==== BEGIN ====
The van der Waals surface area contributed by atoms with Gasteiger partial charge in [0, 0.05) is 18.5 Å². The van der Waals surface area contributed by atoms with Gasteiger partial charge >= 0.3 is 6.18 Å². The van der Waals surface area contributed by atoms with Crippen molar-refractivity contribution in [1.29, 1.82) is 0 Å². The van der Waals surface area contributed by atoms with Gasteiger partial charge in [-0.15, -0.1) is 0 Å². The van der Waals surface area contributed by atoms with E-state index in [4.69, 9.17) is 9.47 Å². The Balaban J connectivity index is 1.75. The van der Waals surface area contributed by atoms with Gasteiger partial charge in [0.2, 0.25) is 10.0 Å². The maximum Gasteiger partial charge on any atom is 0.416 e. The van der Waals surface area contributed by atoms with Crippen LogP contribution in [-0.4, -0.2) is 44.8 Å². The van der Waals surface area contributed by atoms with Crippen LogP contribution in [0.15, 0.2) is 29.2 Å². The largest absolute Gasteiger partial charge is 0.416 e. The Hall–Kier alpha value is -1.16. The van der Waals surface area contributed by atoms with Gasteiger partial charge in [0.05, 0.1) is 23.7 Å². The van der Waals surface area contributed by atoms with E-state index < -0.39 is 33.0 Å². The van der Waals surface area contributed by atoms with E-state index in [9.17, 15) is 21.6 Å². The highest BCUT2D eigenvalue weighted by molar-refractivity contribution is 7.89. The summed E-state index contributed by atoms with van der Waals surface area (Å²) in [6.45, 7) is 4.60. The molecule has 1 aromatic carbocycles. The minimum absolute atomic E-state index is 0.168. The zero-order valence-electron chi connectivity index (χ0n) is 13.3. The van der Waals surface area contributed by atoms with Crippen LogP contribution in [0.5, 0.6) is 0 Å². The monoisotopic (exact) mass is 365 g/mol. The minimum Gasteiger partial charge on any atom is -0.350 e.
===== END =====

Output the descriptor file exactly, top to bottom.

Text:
The van der Waals surface area contributed by atoms with Gasteiger partial charge in [0, 0.05) is 18.5 Å². The van der Waals surface area contributed by atoms with Gasteiger partial charge >= 0.3 is 6.18 Å². The van der Waals surface area contributed by atoms with Crippen molar-refractivity contribution in [1.29, 1.82) is 0 Å². The van der Waals surface area contributed by atoms with Gasteiger partial charge in [-0.15, -0.1) is 0 Å². The van der Waals surface area contributed by atoms with E-state index in [4.69, 9.17) is 9.47 Å². The Balaban J connectivity index is 1.75. The van der Waals surface area contributed by atoms with Gasteiger partial charge in [0.2, 0.25) is 10.0 Å². The maximum Gasteiger partial charge on any atom is 0.416 e. The van der Waals surface area contributed by atoms with Crippen LogP contribution in [-0.4, -0.2) is 44.8 Å². The van der Waals surface area contributed by atoms with Crippen LogP contribution in [0.15, 0.2) is 29.2 Å². The largest absolute Gasteiger partial charge is 0.416 e. The Hall–Kier alpha value is -1.16. The van der Waals surface area contributed by atoms with Gasteiger partial charge in [0.05, 0.1) is 23.7 Å². The van der Waals surface area contributed by atoms with E-state index < -0.39 is 33.0 Å². The van der Waals surface area contributed by atoms with E-state index in [9.17, 15) is 21.6 Å². The highest BCUT2D eigenvalue weighted by molar-refractivity contribution is 7.89. The summed E-state index contributed by atoms with van der Waals surface area (Å²) in [6.45, 7) is 4.60. The molecule has 1 aromatic carbocycles. The minimum absolute atomic E-state index is 0.168. The zero-order valence-electron chi connectivity index (χ0n) is 13.3. The van der Waals surface area contributed by atoms with Crippen LogP contribution in [0.5, 0.6) is 0 Å². The monoisotopic (exact) mass is 365 g/mol. The minimum Gasteiger partial charge on any atom is -0.350 e.